You hate doing it. It hangs over your head. You want to rebel against it.

So I keep that article in my back pocket. Re-reading it is rather like renewing one's marriage vows, or recalling why one got married in the first place. Sometimes it jolts my brain into making a connection that produces new ideas. Sometimes it relaxes me enough to to be able to "step away from the computer." After all, the author states, "Your best ideas usually come when you aren’t trying to think about them."

This is where my journey brought me today, a short video by General Electric about--ideas.

@generalelectric: Some ideas start out ugly, even scary. But with the right environment, they can transform into something beautiful.

Yes, it's a feel-good, sappy bit of commercial self-congratulation. But it still gets me. It reminds me that, in my quest for a daily blog post, my hope is always to reach into my back pocket and pull out a beautiful idea every time. Maybe I need to start an Ugly Ideas Journal--a place to nurture ragged scraps and threads and funny-looking concepts--and give them a supportive environment to transform into something beautiful.

The first thing I'm putting in that journal is this guy.

 (Taken from GE Video)

 

 

 

 

Saturday, August 30, 2014

Strangers Bearing Gifts

Social media was abuzz yesterday with word of a newly-released ranking that Ellicott City and Columbia ranked 3 and 8, respectively, as best suburbs for education in America. As a local blogger I received an email from the creators of the ranking, Movoto, along with a link to their article. My first response was: How did they choose? And, who are they?

It seems that the reponse of most other people was: Woo hoo! look at us! We rate!

Is it possible that we are getting a bit sucked into top ten rankings and click your town to supremacy contests these days? I wonder.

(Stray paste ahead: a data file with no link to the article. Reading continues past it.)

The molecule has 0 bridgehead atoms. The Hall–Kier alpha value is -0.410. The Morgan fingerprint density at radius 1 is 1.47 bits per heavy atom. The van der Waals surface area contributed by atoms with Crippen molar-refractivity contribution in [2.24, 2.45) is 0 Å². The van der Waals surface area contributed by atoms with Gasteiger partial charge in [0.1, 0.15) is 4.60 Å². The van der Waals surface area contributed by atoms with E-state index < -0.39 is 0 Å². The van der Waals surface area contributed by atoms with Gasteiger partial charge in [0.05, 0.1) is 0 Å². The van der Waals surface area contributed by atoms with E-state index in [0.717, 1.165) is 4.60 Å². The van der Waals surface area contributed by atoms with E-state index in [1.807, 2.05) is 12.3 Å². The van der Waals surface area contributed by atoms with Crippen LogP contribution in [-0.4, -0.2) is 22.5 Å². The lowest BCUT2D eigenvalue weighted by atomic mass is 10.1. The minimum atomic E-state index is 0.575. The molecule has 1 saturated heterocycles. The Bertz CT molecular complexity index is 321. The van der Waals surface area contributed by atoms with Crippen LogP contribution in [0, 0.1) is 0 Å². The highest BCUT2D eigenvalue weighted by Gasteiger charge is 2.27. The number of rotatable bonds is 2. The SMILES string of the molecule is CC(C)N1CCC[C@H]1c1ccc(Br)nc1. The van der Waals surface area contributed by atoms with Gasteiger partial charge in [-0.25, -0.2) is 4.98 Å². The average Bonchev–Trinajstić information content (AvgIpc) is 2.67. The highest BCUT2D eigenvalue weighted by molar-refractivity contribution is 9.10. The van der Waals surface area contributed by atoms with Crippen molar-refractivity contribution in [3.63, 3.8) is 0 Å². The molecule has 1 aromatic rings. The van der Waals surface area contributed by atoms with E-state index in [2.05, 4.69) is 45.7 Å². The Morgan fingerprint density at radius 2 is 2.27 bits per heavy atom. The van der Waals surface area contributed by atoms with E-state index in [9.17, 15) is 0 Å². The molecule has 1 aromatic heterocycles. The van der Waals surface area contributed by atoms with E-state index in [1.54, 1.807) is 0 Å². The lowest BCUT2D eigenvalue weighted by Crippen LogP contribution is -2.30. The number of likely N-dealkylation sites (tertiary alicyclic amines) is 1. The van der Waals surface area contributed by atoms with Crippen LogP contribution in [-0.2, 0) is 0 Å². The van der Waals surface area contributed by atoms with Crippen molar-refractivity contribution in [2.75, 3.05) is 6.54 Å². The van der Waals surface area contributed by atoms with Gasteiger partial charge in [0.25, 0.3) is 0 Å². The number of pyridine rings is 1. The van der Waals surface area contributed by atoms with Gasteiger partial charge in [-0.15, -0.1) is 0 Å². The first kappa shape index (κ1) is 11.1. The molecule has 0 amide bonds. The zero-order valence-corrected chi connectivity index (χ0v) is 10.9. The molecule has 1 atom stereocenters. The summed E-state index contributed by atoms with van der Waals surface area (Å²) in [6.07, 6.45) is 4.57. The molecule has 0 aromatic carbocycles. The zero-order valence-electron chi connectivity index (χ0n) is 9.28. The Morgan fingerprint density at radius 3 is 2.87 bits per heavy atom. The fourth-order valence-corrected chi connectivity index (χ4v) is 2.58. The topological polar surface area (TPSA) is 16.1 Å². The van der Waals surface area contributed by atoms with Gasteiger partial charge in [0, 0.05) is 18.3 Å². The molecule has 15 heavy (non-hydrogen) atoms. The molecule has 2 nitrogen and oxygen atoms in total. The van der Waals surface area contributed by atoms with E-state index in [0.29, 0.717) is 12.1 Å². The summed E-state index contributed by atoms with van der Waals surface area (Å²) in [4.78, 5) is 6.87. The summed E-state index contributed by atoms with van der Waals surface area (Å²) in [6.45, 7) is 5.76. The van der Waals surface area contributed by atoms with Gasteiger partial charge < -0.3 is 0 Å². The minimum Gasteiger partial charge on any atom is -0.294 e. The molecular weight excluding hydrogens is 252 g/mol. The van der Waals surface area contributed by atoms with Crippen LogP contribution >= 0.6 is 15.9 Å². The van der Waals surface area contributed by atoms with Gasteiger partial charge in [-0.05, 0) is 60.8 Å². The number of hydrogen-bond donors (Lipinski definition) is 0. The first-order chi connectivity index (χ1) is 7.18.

So, to answer my questions:

How did they choose?

  • Student-teacher ratio
  • Money spent per year per student (bolding mine)
  • High school graduation rate
  • GreatSchools.org rating (based on test scores for the area)
Who are they?


This is Movoto. They are a real estate company. The ranking appears to be a function of their blog. I don't really know anything else about them. I am not here to cast aspersions. But I would ask that folks actually look into the background of groups handing out rankings before accepting their accolades.

If you read the article you will see the words wealthy, affluent, spending, money. Close behind? Test scores, test scores, test scores. Possible conclusion--buy into these affluent suburbs and you will be a part of these high-ranking school systems.

The biggest and most reliable prediction of school failure is poverty. Conversely, higher test scores correlate with higher incomes much of the time. This is why Ellicott City ranks above Columbia--Columbia has a wider spread of household incomes. So what is this ranking really celebrating?

Yay! We have money! We bought expensive houses! Our kids will make the school system look great!

I have been a part of many conversations recently where residents are fed up with schools being defined by test scores. This is not what excellent education is really about. Included in that frustration is the knowledge that realtors reinforce this specious definition by steering families toward affluent areas and away from many Columbia neighborhoods based on test scores alone.

I love our schools. We have incredible teachers doing wonderful work every day. We have beautiful children to challenge, support, inspire. That is worth celebrating.

We don't need a pat on the back from a real estate company. We're bigger than that--aren't we?


 


 

Friday, August 29, 2014

Make It So!